In trench foot, blood circulation in the foot is slow, and feet begin to ache and grow numb. The foot can appear red, swollen and rubbery to touch. Blisters and open sores can appear, increasing the danger of infection. In serious cases of trench foot, the foot may develop gangrene, turning dark blue, purple or black and emitting a rotting stench.
The human body is mostly water. Frostbite happens when exposure to the cold causes water in the tissues to freeze and form crystals. This results in tissue damage, reduced function and increased susceptibility to infections.
Frostbite usually affects the skin and the body's extremities - toes, fingertips, nose and ears. The affected area becomes cold and numb. It appears pale and bluish and may ache.
Superficial frostbite affects only the outer layers of the skin. In more severe frostbite, the deeper layers of skin and the tissues beneath it will also freeze.
Frostbite is a medical emergency and requires immediate medical attention. Treatment of frostbite involves getting the person out of the cold, removing wet clothing and warming the area without rubbing or applying direct heat. Soaking in warm (not hot) water is a popular treatment method, as is passive warming (covering in clothes, blankets, etc.). Rewarming a person with frostbite should be carefully performed as it may be quite painful.
In the hospital, frostbite will be treated according to its severity. Treatment may include warming methods, medications (to dilate blood vessels, relieve pain and prevent infection) and/or surgery.
Frostnip is a mild case of exposure of the skin to cold. The skin may appear pale or bluish-white, and may itch, ache, or feel numb. Frostnip is like frostbite, but the skin or tissue does not freeze. Frostnip improves quickly and usually heals completely.
Those at an increased risk of sustaining cold damage in cold conditions include:
- People living, visiting, or working in cold environments;
- People sleeping outdoors (homeless or campers) in cold temperatures;
- Participants in winter sports and activities;
- People wearing wet or inadequate clothing in cold temperatures;
- People suffering physical exhaustion, tiredness and fatigue in cold temperatures;
- Undernourished people, people with low body fat and the elderly;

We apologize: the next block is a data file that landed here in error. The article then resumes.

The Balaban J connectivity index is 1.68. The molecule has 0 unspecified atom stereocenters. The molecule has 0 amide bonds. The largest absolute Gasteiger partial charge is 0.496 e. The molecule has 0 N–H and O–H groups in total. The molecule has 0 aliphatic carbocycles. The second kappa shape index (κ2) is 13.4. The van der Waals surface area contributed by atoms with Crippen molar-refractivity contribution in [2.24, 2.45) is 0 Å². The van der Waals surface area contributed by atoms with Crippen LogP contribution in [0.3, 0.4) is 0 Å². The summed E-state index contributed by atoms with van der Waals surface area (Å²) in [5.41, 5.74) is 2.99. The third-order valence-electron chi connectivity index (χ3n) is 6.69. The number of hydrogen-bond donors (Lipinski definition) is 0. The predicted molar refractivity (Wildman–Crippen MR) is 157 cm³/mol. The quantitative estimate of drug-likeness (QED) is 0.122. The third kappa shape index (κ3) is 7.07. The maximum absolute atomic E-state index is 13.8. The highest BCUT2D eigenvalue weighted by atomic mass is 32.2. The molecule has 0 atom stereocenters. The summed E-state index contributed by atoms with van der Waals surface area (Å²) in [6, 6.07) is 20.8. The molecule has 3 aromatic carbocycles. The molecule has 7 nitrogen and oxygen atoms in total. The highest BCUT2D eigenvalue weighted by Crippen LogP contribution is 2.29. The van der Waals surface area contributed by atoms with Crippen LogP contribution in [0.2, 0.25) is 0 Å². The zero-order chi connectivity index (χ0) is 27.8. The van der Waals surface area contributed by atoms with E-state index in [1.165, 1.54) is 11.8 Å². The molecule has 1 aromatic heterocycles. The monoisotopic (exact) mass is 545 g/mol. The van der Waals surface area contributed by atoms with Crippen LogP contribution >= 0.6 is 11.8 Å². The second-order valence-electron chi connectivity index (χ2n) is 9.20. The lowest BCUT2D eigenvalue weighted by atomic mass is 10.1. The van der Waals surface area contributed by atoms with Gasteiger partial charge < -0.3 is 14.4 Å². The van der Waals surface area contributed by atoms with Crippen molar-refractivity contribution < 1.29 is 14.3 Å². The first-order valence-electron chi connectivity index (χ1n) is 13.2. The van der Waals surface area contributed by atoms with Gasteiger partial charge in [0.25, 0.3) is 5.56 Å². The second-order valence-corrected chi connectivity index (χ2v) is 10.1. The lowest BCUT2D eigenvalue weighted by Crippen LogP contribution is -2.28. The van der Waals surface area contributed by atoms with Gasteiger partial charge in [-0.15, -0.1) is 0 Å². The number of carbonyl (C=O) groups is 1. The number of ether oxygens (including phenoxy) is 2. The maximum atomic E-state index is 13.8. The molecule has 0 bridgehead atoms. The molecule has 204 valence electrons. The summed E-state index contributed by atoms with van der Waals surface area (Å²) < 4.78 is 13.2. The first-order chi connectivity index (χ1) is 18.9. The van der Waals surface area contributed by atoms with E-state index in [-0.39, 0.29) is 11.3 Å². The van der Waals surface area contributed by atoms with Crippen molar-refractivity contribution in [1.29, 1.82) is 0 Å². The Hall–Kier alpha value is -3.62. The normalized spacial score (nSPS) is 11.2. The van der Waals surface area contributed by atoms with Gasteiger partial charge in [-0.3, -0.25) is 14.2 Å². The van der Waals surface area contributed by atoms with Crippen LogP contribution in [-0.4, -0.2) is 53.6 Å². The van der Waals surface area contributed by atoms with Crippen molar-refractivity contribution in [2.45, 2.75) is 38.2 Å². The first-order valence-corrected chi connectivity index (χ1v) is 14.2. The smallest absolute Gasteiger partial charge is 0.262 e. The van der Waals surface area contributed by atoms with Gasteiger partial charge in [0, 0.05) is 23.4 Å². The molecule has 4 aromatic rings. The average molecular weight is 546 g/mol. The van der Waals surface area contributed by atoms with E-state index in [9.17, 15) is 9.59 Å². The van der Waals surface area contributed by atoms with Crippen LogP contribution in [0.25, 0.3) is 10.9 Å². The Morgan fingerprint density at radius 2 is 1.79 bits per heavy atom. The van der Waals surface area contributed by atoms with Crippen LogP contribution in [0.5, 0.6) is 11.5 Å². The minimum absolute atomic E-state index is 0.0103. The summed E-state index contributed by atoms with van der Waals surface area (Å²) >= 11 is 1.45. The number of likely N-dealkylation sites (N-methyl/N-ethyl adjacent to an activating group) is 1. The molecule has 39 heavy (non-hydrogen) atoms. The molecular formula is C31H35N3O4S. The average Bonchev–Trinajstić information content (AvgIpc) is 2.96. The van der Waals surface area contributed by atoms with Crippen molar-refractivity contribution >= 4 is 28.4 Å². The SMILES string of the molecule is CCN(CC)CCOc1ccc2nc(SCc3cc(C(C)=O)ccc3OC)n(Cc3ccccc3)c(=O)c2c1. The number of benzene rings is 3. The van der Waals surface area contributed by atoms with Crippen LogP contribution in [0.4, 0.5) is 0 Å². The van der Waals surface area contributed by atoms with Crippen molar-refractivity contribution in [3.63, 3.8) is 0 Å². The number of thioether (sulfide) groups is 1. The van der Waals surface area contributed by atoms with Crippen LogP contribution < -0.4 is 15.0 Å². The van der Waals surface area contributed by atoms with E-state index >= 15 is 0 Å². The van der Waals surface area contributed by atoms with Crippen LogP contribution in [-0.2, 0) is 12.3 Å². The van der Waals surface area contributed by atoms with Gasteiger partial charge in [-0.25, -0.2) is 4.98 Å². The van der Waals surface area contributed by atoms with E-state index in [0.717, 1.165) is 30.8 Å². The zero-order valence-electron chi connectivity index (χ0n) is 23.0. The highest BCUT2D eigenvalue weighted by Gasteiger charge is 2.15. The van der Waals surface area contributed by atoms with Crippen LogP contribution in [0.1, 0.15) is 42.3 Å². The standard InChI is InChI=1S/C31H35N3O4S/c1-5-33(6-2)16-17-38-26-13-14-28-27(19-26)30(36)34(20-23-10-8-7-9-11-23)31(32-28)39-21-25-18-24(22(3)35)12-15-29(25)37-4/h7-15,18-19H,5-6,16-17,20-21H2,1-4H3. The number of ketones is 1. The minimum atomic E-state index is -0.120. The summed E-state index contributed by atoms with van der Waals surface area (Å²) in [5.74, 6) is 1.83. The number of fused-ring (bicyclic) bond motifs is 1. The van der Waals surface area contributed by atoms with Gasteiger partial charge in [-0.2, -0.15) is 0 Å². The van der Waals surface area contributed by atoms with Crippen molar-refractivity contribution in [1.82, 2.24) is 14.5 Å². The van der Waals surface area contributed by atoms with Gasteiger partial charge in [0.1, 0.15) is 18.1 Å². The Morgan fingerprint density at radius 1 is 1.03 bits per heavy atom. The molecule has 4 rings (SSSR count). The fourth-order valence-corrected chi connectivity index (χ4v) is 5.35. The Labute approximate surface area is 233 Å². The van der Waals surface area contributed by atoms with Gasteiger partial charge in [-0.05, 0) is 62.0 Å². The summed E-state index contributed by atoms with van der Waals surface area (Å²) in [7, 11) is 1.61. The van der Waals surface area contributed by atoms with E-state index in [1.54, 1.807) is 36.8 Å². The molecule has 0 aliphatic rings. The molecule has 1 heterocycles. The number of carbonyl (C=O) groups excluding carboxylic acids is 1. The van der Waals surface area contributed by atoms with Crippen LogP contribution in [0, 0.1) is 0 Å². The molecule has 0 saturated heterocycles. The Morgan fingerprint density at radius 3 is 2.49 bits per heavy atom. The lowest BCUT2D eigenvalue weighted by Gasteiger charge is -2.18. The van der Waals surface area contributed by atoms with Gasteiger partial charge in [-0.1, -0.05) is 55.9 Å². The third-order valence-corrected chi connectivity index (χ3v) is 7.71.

- Young people - children and especially babies. Due to their small size and under-developed temperature control system, babies can sustain cold damage rapidly;
- People with circulatory diseases, such as Raynaud's phenomenon or diabetes, and;
- People under the influence of alcohol, drugs or certain medications (such as beta blockers).
Complications of cold exposure can include:
- Loss of use of the affected limb;
- Infections of the affected area, which can then spread throughout the body;
- Heart and circulation problems, such as having a heart attack, and;
Cold damage is usually preventable, if you take sensible precautions. Steps you can take to prevent cold damage include:
- Planning ahead for excursions and other exposure to cold environments, preparing for emergencies and weather changes, being mindful of temperature, rain, wind and snow;
- Using weatherproof and protective clothing and gear (waterproof jacket, woollen hat, mitts, thick socks, scarf, insulated boots);
- Wearing a lifejacket near cold water;
- Taking care not to touch or handle extremely cold or frozen objects without gloves;
- Dressing in layers when visiting cold weather areas;
- Packing a spare change of clothing sealed in a waterproof bag;
- Changing clothes immediately if they get wet;
- Using warm (not hot) heat pads;
- When in cold conditions, eating and snacking frequently to maintain body energy levels;
- Drinking plenty of fluids;
- Moving around and exercising, avoiding long periods of sitting or lying down. However, regulating physical exertion to avoid exhaustion and fatigue, and;
- Avoiding alcohol and recreational drugs in extreme conditions, which can affect reasoning.